I have a friend who's wanting to five box for WoW. He's been using a keyboard/mouse switch/signal multiplier, however it has proven to be not what he needs. He was looking at getting five sets of the same keyboard/mice to use around the office, then when playing wow, hook up all the receivers to the 5 different WoW PC's. So my question is this :

Is it possible to use 5 receivers for one mouse/ 5 receivers for one keyboard if all the keyboards are using the same frequency/ all the mice are using the same frequency?

If this cannot be done, some software/hardware solutions would be great.

  • Sounds like this should be on SuperUser
    – bwarner
    Oct 4, 2010 at 16:21
  • 1
    Actually I recommend checking out the resources at multiboxing.com
    – Wikwocket
    Oct 4, 2010 at 16:36
  • @bwarner It's already on Super User, actually. This question has been through... a bit of a journey.
    – Grace Note
    Oct 4, 2010 at 17:25
  • yes it has :) I'v been told a different website every time I posted it. I finally just told the guy to call Logitech and see if they know anything. Thanks for y'alls help and Ill look into the given websites/software examples Oct 4, 2010 at 17:48
  • For anyone curious, here's the question on SU (and shameless self-promotion) - superuser.com/questions/11052/…
    – Jeffrey
    Oct 5, 2010 at 13:42

2 Answers 2


He could try with the excellent software Synergy. It works very well between different computers and even different operating systems, sharing the same mouse and keyboard across all screens.

I wouldn't know if it's useful for full-screen games but he could try.

Edit: Engadget wrote an excellent tutorial in http://engadget.com/2005/08/09/how-to-share-your-keyboard-and-mouse-in-realtime-with-synergy/

  • Synergy is more of a KVM solution than duplicating mouse movement on a second or fifth PC. Oct 5, 2010 at 15:55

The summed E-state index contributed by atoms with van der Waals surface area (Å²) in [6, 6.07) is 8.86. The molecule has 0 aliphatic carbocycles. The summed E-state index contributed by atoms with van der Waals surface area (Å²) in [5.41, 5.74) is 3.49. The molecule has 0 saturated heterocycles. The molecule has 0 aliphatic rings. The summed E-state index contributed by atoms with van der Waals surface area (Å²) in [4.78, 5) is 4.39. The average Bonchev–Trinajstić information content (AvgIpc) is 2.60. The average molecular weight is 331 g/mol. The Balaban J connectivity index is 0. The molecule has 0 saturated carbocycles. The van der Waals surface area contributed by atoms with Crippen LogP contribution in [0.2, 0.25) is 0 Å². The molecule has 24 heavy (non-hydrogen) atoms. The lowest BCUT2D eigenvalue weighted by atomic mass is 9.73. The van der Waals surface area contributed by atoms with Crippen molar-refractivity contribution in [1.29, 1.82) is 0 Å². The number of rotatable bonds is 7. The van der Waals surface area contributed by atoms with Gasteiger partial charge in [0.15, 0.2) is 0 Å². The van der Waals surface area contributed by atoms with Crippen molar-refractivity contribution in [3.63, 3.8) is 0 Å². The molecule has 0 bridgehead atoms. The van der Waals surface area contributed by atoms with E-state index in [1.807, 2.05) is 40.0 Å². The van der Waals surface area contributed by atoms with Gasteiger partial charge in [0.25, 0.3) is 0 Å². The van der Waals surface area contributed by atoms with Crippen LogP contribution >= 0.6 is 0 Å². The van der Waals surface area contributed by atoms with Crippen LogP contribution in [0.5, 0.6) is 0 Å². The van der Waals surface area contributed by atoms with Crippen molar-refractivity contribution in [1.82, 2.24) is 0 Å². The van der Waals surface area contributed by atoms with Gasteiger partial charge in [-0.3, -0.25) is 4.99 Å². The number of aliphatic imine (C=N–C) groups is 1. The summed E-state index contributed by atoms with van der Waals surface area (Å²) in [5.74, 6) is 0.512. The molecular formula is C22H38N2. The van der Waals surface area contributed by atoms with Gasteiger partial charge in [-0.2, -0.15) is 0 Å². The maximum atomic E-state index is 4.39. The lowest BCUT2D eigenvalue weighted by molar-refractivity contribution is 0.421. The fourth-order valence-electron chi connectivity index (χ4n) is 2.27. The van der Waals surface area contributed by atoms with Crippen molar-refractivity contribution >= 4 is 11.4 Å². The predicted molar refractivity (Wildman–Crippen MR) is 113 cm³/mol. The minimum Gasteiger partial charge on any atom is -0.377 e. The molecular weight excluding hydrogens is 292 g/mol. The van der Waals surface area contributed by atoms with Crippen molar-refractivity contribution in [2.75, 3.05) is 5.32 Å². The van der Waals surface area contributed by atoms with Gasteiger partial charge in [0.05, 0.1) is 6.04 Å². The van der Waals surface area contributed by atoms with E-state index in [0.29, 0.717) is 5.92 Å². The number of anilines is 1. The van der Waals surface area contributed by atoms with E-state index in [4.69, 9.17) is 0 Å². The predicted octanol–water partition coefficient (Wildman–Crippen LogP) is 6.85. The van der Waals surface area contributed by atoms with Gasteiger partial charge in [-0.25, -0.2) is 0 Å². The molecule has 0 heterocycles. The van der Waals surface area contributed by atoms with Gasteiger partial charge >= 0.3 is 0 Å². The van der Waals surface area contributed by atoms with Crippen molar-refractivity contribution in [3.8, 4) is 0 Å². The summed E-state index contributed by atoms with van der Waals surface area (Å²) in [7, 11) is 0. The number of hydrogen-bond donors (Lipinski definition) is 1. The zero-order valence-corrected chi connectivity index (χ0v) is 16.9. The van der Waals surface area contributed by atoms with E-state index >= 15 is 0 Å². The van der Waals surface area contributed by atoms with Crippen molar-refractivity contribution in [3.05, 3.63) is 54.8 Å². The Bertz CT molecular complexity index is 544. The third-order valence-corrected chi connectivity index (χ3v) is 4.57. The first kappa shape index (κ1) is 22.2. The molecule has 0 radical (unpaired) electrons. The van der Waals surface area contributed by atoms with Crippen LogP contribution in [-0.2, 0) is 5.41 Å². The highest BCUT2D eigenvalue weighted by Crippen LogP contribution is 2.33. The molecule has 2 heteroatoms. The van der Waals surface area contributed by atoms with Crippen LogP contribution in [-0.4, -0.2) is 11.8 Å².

First, this is not the way multiboxing is normally done. Instead, once the characters are loaded, the "subordinate" characters are set to auto-follow the "primary" character. Then, using macros, specialized keybindings, etc., actions on the subordinate characters are triggered by the user's actions on the primary.

Specifically, there are a couple of technical problems with the approach your friend wants to follow:

  • In order to reduce interference - imagine the confusion if 3 people in close proximity were using the same model mouse! - each mouse and receiver are coordinated so that the receiver only picks up signals from that mouse. You may be able to override this by registering the mouse with each of the receivers, though your mileage may vary. More likely, registering it with receiver #2 would break its registration with receiver #1.
  • Even if you managed to get them all registered, you would also suffer from mouse pointer alignment problems. Basically, just because your mouse cursor was in a "safe" location on one PC doesn't mean that it is safe on the others. You could trigger all kinds of unintended behavior. You could reduce this significantly by hiding the UI (Shift-Z) on the subordinate characters. However, you could still suffer from targeting problems, for example, if a click event happened to target a mob that you didn't intend.
  • Multiboxing often is done on one PC in order to reduce the hardware expense. If you turn down all UI, effects, etc. on the non-primary instances, the client itself won't strain the PC too much. One mid-to-high-range gaming PC is much cheaper than 5, even if each of the 5 isn't as powerful.

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